The Dominican Republic continues to be a leading nation not only in terms of economic growth on a regional scale, but also continues to consolidate the interest of new foreign investments in highly dynamic sectors such as tourism, mining, conventional and non-renewable energy, transportation infrastructure, free trade zones, financial sector, real estate and trade.
In the last ten years (2012-2022) the average flow of Foreign Direct Investment (FDI) in the Dominican Republic exceeds US$2,675.9 million.
In 2021, foreign capital invested in the national territory passed US$3,102.10 million. This behavior shows the interest of investors in political, social and economic stability, in addition to the exchange rate and indicators of ease of doing business and reductions in bureaucracy and red tape in foreign trade. In January-March 2022, FDI reached US$1,028 million, according to data from ProDominicana.
These advantages have been the focal point for a country like the Dominican Republic, together with its geographical location that places it close to the US coast, to remain one of the largest recipients of FDI of all its peers members of the free trade agreement signed with the United States and Central America (DR-Cafta), such as Costa Rica, El Salvador, Nicaragua, Honduras and Guatemala.
Between 2016 and 2017, the Dominican Republic was the largest recipient of foreign investment from DR-Cafta members in the Central American region and the second largest in Latin America and the Caribbean, only surpassed by Panama.
Indicators that investors observe are closely related to social peace, debt management, growth and competitiveness, among others. According to Datosmacro.com, the Dominican Republic’s Global Social Peace Index improved in 2021 with respect to the previous year, rising 1.99 points and ranking 81 out of 163 countries in the world, with respect to 2020. The Dominican Republic has also stood out in the region for its rapid recovery, despite the high global volatility, especially with food and commodity prices such as oil and its derivatives, given its high dependence on its productive structure. The Central Bank of the Dominican Republic indicates tourism as the main focus in the recovery of economic growth and international organizations have valued the social protection policies, which include monetary expansion programs and the achievements reached with the vaccination against the Covid-19 pandemic and the sanitary protocols applied.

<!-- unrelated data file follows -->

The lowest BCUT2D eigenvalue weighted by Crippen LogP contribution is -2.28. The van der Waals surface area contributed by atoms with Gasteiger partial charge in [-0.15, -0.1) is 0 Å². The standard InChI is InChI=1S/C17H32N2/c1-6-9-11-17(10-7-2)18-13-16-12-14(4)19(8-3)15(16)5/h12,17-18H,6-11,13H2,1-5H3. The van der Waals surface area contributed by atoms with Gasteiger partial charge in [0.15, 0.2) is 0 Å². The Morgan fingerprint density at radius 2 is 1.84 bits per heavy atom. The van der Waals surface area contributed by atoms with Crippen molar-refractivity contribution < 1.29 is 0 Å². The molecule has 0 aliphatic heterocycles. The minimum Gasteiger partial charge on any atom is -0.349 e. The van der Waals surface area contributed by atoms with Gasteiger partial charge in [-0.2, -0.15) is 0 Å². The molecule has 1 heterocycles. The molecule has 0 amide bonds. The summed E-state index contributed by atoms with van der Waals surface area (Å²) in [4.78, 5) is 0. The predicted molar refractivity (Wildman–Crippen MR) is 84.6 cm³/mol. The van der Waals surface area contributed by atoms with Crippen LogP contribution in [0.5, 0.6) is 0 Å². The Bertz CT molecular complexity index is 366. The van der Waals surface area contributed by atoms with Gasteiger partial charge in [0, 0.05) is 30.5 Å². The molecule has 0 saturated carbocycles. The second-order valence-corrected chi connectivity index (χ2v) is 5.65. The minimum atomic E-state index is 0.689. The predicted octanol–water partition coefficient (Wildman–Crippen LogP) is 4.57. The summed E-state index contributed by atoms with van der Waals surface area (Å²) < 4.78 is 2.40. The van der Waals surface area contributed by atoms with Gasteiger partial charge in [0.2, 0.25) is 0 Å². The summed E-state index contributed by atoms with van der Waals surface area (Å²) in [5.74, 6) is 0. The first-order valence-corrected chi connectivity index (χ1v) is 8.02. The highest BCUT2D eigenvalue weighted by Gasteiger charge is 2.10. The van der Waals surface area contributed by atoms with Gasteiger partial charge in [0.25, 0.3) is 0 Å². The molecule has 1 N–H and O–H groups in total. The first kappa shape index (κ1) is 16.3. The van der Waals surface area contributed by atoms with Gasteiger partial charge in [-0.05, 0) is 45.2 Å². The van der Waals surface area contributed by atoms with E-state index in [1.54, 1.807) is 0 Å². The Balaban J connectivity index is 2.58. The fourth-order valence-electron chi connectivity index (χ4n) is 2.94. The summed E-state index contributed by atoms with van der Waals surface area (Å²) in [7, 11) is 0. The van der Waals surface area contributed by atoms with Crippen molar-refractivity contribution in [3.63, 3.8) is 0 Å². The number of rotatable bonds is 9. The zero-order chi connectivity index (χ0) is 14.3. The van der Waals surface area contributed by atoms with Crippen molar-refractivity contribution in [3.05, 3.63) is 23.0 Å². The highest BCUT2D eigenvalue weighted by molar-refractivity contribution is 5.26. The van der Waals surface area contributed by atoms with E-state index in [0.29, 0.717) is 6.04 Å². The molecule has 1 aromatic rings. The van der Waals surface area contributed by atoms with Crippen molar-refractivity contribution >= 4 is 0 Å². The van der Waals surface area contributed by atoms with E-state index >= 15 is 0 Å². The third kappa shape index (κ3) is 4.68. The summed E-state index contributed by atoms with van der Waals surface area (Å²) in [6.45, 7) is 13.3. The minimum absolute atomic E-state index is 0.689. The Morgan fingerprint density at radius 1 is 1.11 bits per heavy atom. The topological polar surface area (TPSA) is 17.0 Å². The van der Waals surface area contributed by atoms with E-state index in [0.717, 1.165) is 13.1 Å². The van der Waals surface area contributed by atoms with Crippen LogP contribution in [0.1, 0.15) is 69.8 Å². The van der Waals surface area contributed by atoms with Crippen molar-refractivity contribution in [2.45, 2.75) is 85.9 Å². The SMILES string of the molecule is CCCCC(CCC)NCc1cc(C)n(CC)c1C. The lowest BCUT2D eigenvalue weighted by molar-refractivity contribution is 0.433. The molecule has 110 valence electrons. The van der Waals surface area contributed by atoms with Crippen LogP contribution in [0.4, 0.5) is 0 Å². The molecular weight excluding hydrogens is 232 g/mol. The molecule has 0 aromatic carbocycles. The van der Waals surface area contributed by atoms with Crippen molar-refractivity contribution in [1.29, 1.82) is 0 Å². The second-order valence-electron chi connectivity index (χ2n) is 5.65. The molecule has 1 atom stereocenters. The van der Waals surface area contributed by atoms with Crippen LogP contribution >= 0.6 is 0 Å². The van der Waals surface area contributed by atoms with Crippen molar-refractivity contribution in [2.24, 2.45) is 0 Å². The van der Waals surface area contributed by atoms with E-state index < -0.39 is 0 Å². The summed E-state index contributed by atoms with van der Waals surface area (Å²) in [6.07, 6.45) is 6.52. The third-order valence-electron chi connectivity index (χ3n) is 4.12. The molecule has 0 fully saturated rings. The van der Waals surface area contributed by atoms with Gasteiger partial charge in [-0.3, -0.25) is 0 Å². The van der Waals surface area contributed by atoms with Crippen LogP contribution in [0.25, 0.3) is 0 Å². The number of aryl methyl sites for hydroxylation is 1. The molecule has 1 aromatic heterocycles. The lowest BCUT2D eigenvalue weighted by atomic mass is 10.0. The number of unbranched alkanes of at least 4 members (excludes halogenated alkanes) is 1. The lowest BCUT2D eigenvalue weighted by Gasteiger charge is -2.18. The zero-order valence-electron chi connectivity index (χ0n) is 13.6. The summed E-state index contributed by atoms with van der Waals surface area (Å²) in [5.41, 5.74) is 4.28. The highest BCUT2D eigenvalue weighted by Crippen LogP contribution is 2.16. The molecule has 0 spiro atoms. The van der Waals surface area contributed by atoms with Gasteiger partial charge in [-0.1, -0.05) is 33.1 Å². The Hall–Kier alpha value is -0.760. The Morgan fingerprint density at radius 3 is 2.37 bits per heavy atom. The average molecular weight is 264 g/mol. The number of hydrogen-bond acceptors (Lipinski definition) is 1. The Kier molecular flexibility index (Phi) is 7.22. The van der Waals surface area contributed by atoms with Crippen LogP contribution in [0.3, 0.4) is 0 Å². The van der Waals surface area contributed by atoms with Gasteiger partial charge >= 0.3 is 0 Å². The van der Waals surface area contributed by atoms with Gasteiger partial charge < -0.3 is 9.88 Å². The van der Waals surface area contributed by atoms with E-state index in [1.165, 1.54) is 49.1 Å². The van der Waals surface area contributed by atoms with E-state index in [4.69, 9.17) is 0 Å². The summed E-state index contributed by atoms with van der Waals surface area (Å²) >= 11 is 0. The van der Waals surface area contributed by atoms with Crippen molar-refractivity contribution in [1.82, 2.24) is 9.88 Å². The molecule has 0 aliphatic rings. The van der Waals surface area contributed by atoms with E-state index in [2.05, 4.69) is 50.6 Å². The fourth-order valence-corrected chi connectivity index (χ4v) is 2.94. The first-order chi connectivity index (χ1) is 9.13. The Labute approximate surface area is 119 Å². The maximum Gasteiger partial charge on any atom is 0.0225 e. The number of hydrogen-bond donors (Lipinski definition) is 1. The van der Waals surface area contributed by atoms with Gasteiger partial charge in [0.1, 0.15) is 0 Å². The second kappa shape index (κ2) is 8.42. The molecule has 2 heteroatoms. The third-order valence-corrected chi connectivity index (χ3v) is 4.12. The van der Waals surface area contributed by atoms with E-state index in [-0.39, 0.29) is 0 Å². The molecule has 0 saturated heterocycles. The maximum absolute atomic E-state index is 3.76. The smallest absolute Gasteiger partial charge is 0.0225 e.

The World Investment Report, published this year by the United Nations Conference on Trade and Development (Unctad) reveals that in 2021 foreign direct investment recovered to pre-pandemic levels, “reaching US$1.6 trillion, equivalent to 64% more than the exceptionally low level of 2020”. In the case of Latin America and the Caribbean, says Unctad, FDI increased by 56% to US$134 billion, reflecting rebound in most countries and decline in very few economies in this region.
In the region, seven dynamic sectors stand out, including tourism, for its impact on job creation; renewable energies, electromobility, digitalization, the health industry, the bioeconomy, and the circular economy. The DR maintains a high preponderance in investments in tourism and energy and is gradually entering electromobility, as part of its strategy to comply with the SDGs (Sustainable Development Goals), including the pursuit of carbon emissions reduction and its contribution to the fight against adverse effects of climate change.
Country risk firms also give a favorable view to foreign investment in this country. Moody’s Invester, Standard and Poor’s (S&P); Ficht Rating, and Global Ratings, show a stable rating in the country risk and non-investment grade rankings. The report of the Executive Secretariat of the Central American Monetary Council (SEMLA) publishes the firms’ stable (BB-) rankings in the second quarter of 2022.
The global competitiveness index, published by the World Economic Forum indicates that in 2019 Dominican Republic reached 78th place out of 141 countries. In 2018 it was at 82.
Cafta DR Region
In 2021 FDI inflows of US$1,470.1 million were registered in Nicaragua, US$3,195 million in Costa Rica, US$3,311 million in Guatemala, US$3,313 in El Salvador, US$4055.2 million in the third quarter of 2021 in Honduras, according to IMF data.
The Honduran bank projected US$700 million at the end of that year.
Origin in 2019
ECLAC data indicate that 82% of investments in Latin America came in the last decade from the United States and Europe.
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